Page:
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Determining Prevalence of Chronic Kidney Disease Using Estimated Glomerular Filtration Rate

Pierre Delanaye, MD; Etienne Cavalier, MD; Jean Marie Krzesinski, MD, PhD
JAMA. 2008;299(6):631-632. doi:10.1001/jama.299.6.631-a.
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To the Editor: Using data from the National Health and Nutrition Examination Surveys (NHANES 1988-1994 and NHANES 1999-2004), Dr Coresh and colleagues1 documented an increasing prevalence of chronic kidney disease (CKD) in the United States related in part to increasing prevalence of hypertension and diabetes. However, we have some concern about the absolute percentage of patients with stage 3 CKD, defined as estimated glomerular filtration rate (GFR) between 30 and 59 mL/min/1.73 m2. In the NHANES 1999-2004 study, the prevalence of CKD stage 3 was high (7.69%), implying that 15.5 million US individuals have GFR below 60 mL/min/1.73 m2. There are 3 reasons these figures could be overestimated, due to the use of the Modification of Diet in Renal Disease (MDRD) Study formula with a resultant systematic GFR underestimation.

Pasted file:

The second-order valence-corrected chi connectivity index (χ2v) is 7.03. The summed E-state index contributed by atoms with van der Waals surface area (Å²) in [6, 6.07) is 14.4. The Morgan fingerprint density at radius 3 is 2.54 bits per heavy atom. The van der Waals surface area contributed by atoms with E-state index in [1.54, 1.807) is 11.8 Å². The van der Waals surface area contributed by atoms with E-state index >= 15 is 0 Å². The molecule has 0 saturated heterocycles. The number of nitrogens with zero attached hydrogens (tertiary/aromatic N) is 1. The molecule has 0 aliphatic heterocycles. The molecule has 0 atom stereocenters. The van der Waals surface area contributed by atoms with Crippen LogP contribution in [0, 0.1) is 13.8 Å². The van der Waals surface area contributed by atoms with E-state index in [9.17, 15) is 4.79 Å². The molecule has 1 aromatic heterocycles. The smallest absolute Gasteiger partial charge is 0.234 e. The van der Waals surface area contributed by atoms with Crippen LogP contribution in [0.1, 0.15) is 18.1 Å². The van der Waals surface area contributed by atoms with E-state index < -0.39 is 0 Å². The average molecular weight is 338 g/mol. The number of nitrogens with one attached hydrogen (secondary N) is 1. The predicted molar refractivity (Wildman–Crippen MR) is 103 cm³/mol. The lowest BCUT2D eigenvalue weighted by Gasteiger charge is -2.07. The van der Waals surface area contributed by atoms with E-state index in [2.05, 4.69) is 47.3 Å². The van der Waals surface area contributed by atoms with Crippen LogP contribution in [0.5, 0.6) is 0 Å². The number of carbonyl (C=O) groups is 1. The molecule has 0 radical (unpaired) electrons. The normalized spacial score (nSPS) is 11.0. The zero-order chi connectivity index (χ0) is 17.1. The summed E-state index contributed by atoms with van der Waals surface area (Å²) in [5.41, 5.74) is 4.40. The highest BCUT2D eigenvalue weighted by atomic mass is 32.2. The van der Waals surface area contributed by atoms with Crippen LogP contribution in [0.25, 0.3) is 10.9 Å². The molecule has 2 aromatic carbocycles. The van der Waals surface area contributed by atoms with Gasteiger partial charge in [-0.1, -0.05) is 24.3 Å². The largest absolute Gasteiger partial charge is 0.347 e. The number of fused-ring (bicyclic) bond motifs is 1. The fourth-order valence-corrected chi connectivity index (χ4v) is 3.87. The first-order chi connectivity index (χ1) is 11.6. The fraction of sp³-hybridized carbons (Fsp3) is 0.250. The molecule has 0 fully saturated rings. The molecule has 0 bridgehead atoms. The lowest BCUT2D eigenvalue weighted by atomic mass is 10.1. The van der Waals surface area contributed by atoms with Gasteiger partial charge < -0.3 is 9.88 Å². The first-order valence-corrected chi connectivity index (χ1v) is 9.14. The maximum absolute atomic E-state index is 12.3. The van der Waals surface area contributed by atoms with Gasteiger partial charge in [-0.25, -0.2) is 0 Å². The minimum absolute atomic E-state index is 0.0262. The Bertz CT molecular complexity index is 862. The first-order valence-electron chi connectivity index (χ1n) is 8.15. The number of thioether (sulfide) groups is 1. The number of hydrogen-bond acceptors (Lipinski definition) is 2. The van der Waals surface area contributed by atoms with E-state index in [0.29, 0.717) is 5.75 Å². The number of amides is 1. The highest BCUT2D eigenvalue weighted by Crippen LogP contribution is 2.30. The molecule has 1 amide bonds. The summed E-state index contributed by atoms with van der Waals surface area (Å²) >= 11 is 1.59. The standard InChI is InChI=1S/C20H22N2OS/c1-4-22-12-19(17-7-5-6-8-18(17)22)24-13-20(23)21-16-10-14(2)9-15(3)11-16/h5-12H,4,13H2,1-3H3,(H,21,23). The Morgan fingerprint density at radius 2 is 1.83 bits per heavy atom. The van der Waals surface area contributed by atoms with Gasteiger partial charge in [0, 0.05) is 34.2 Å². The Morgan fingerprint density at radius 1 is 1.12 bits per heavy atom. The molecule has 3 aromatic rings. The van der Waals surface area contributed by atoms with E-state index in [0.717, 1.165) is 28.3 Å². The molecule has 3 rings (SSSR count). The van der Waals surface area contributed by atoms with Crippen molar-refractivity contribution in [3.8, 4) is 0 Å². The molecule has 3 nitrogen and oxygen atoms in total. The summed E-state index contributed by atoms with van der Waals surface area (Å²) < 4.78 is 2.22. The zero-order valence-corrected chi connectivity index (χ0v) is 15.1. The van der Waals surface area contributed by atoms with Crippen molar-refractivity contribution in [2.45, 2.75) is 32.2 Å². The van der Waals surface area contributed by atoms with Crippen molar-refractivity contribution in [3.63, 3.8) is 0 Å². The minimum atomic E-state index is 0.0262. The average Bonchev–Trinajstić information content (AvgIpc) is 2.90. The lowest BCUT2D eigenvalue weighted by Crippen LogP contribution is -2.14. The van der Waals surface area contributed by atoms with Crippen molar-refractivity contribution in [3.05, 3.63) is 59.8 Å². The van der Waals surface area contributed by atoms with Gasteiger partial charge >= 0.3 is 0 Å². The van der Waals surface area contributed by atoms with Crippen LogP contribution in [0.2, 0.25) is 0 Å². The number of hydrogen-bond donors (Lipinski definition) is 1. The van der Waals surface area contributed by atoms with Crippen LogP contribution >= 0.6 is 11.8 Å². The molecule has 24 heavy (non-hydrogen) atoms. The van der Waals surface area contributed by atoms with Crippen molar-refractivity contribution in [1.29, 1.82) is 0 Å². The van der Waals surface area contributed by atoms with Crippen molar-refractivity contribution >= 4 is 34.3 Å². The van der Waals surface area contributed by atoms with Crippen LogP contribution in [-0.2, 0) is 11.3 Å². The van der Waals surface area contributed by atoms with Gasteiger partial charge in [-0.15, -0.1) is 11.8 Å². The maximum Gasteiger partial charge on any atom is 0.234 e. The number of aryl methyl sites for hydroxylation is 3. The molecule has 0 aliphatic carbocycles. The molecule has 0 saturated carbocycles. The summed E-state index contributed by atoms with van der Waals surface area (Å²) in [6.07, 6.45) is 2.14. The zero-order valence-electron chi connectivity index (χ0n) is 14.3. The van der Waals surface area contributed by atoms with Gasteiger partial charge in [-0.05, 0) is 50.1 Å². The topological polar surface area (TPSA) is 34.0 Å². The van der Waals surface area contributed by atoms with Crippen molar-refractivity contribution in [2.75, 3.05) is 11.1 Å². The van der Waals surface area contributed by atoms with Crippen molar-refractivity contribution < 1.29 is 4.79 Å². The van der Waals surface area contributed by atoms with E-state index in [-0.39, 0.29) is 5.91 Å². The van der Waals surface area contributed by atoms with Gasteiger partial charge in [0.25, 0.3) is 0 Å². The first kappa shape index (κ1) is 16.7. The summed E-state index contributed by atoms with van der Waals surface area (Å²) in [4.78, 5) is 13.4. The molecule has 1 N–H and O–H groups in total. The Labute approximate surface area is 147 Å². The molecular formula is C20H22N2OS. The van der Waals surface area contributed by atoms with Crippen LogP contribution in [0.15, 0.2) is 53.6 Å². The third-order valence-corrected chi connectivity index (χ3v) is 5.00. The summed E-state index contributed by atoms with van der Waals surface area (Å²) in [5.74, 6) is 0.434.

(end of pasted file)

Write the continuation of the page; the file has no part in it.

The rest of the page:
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February 13, 2008
Josef Coresh, MD, PhD; Lesley A. Stevens, MD, MS; Andrew S. Levey, MD
JAMA. 2008;299(6):631-632. doi:10.1001/jama.299.6.631-b.
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